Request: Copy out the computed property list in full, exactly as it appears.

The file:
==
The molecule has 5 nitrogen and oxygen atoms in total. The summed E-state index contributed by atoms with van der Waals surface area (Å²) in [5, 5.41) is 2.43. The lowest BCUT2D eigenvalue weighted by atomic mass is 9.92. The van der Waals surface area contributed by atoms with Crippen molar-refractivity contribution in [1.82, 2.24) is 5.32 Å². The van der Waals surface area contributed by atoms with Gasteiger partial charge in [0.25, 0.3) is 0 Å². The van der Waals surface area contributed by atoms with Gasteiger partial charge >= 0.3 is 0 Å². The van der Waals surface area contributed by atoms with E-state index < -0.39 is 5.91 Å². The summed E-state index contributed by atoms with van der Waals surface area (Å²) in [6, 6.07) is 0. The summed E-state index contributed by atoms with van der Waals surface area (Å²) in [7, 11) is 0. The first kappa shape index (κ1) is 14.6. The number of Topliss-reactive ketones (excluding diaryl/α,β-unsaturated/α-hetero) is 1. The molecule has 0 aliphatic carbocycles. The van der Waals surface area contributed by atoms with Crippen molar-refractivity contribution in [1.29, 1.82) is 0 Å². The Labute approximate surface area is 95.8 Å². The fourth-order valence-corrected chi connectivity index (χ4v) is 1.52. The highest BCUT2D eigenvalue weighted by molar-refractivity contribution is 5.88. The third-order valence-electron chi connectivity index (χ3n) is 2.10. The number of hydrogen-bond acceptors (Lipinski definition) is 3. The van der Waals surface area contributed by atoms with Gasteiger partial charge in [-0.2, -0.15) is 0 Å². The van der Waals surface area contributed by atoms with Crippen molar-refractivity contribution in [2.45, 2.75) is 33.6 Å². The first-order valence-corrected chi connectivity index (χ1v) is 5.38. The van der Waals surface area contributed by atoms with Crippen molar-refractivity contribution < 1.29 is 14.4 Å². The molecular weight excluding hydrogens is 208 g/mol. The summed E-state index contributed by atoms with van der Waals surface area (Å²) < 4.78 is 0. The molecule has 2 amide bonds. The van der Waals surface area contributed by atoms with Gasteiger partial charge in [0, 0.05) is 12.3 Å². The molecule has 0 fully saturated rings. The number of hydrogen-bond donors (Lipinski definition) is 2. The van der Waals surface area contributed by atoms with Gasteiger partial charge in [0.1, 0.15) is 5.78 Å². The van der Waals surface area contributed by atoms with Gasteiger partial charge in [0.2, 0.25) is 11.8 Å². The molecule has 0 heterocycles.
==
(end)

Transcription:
The molecule has 5 nitrogen and oxygen atoms in total. The summed E-state index contributed by atoms with van der Waals surface area (Å²) in [5, 5.41) is 2.43. The lowest BCUT2D eigenvalue weighted by atomic mass is 9.92. The van der Waals surface area contributed by atoms with Crippen molar-refractivity contribution in [1.82, 2.24) is 5.32 Å². The van der Waals surface area contributed by atoms with Gasteiger partial charge in [0.25, 0.3) is 0 Å². The van der Waals surface area contributed by atoms with Gasteiger partial charge >= 0.3 is 0 Å². The van der Waals surface area contributed by atoms with E-state index < -0.39 is 5.91 Å². The summed E-state index contributed by atoms with van der Waals surface area (Å²) in [6, 6.07) is 0. The summed E-state index contributed by atoms with van der Waals surface area (Å²) in [7, 11) is 0. The first kappa shape index (κ1) is 14.6. The number of Topliss-reactive ketones (excluding diaryl/α,β-unsaturated/α-hetero) is 1. The molecule has 0 aliphatic carbocycles. The van der Waals surface area contributed by atoms with Crippen molar-refractivity contribution in [1.29, 1.82) is 0 Å². The Labute approximate surface area is 95.8 Å². The fourth-order valence-corrected chi connectivity index (χ4v) is 1.52. The highest BCUT2D eigenvalue weighted by molar-refractivity contribution is 5.88. The third-order valence-electron chi connectivity index (χ3n) is 2.10. The number of hydrogen-bond acceptors (Lipinski definition) is 3. The van der Waals surface area contributed by atoms with Gasteiger partial charge in [-0.2, -0.15) is 0 Å². The van der Waals surface area contributed by atoms with Crippen molar-refractivity contribution in [2.45, 2.75) is 33.6 Å². The first-order valence-corrected chi connectivity index (χ1v) is 5.38. The van der Waals surface area contributed by atoms with Crippen molar-refractivity contribution < 1.29 is 14.4 Å². The molecular weight excluding hydrogens is 208 g/mol. The summed E-state index contributed by atoms with van der Waals surface area (Å²) < 4.78 is 0. The molecule has 2 amide bonds. The van der Waals surface area contributed by atoms with Gasteiger partial charge in [0, 0.05) is 12.3 Å². The molecule has 0 fully saturated rings. The number of hydrogen-bond donors (Lipinski definition) is 2. The van der Waals surface area contributed by atoms with Gasteiger partial charge in [0.1, 0.15) is 5.78 Å². The van der Waals surface area contributed by atoms with Gasteiger partial charge in [0.2, 0.25) is 11.8 Å². The molecule has 0 heterocycles.